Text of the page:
Oregon’s Cap and Trade Program (HB2020): An Economic Assessment
Place: Oregon • Date: 2018 • Partner: Oregon Carbon Policy Office
Oregon’s proposed cap-and-trade Policy (HB2020) has established ambitious public commitments to energy efficiency, pollution mitigation, and long-term environmental security. Under the right conditions, these policies have the potential to both limit resource waste and climate risk and promote development of the next generation of clean and energy efficient technologies. However, substantive mitigation policy must recognize some direct and indirect costs. Moreover, the distributional impacts of cap-and-trade policies are largely dependent on the design and conditions related to implementation (Rausch et al 2011).
Figure 1.1: Oregon’s GHG Emissions Targets
The established milestone for GHG reductions in Oregon’s proposed policy, 80% below 1990 levels by 2050, is ambitious and would require Oregon to reduce emissions even faster than it has since 2000 (Figure 1.1). In this report, we examine alternative cap-and-trade policy scenarios that could achieve the 2050 goal, assessing their economic impacts and implications for economic growth. Generally, we find that while there are adjustment costs, the overall benefits to the economy outweigh the costs.
Our approach, which integrates the latest available technology information with a long term economic forecasting model, reveals that innovations in the transportation, electric power, and other sectors can facilitate GHG reductions in ways that confer economic savings on households and enterprises across the state. These savings, made possible by rapid innovation and a pervasive restructuring of the light vehicle fleet and electric power system and other sector innovations can offer a pathway to Oregon’s emission goals that promotes higher economic growth and employment than continuing the status quo. While we cannot predict the details of individual behavior and enterprise decision making, our results clearly reveal the potential of technology adoption and diffusion to reconcile the state’s ambitious climate goals with economic growth objectives. More importantly to individual Oregonians, adoption of already available and forthcoming technologies can offset most of the adjustment costs of decarbonizing the state economy. Indeed, economic savings from energy efficiency and renewable energy can be a potent catalyst for inclusive economic growth.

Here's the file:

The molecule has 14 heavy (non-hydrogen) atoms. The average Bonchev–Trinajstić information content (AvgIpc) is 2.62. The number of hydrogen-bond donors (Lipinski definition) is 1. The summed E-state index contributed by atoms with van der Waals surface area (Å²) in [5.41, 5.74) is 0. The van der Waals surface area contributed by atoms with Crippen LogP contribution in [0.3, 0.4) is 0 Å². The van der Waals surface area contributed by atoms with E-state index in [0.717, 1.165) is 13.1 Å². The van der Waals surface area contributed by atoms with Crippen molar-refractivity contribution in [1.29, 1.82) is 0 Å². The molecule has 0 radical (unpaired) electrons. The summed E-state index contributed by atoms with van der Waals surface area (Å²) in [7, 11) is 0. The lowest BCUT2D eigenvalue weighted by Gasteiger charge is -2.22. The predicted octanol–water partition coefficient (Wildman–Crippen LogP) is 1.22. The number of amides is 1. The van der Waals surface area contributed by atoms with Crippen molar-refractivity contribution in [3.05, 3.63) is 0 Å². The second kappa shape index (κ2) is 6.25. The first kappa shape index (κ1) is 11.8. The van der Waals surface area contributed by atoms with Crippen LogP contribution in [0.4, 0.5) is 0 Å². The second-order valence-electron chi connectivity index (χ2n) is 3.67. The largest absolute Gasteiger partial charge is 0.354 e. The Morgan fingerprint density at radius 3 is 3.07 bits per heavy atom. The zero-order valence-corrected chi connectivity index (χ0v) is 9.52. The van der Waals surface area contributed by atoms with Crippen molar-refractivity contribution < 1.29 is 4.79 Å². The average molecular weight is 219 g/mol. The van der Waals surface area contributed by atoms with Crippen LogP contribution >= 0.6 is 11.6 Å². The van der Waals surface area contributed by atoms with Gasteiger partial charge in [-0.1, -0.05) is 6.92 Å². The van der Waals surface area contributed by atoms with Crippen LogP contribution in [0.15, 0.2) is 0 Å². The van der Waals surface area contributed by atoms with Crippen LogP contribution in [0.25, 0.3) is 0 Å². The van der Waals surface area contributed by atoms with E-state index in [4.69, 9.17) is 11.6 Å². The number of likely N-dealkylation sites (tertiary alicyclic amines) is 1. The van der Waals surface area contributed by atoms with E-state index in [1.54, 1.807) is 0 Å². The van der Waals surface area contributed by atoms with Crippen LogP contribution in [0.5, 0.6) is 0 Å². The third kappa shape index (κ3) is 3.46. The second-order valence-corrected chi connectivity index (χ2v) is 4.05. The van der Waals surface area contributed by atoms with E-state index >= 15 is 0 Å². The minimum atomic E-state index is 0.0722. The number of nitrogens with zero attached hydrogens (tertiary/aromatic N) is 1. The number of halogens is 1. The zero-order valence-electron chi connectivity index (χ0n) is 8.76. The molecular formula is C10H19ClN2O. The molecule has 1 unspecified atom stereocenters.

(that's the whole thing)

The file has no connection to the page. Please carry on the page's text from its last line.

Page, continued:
In terms of the pathway to 2050, we also show that more aggressive technology adoption would permit the state to fulfill the ambitious intermediate (2035) emissions targets in HB 2020. While the 2050 goals would be met under all the scenarios we consider, a more aggressive approach to medium term GHG reduction would reduce total state emissions significantly. On the one hand, steeper targets would increase the cost of compliance. At the same time, more aggressive intermediate GHG targets would improve Oregon’s air quality faster and offer more opportunities for innovation, energy savings, and technology leadership. Balancing these tradeoffs will determine the most appropriate path forward.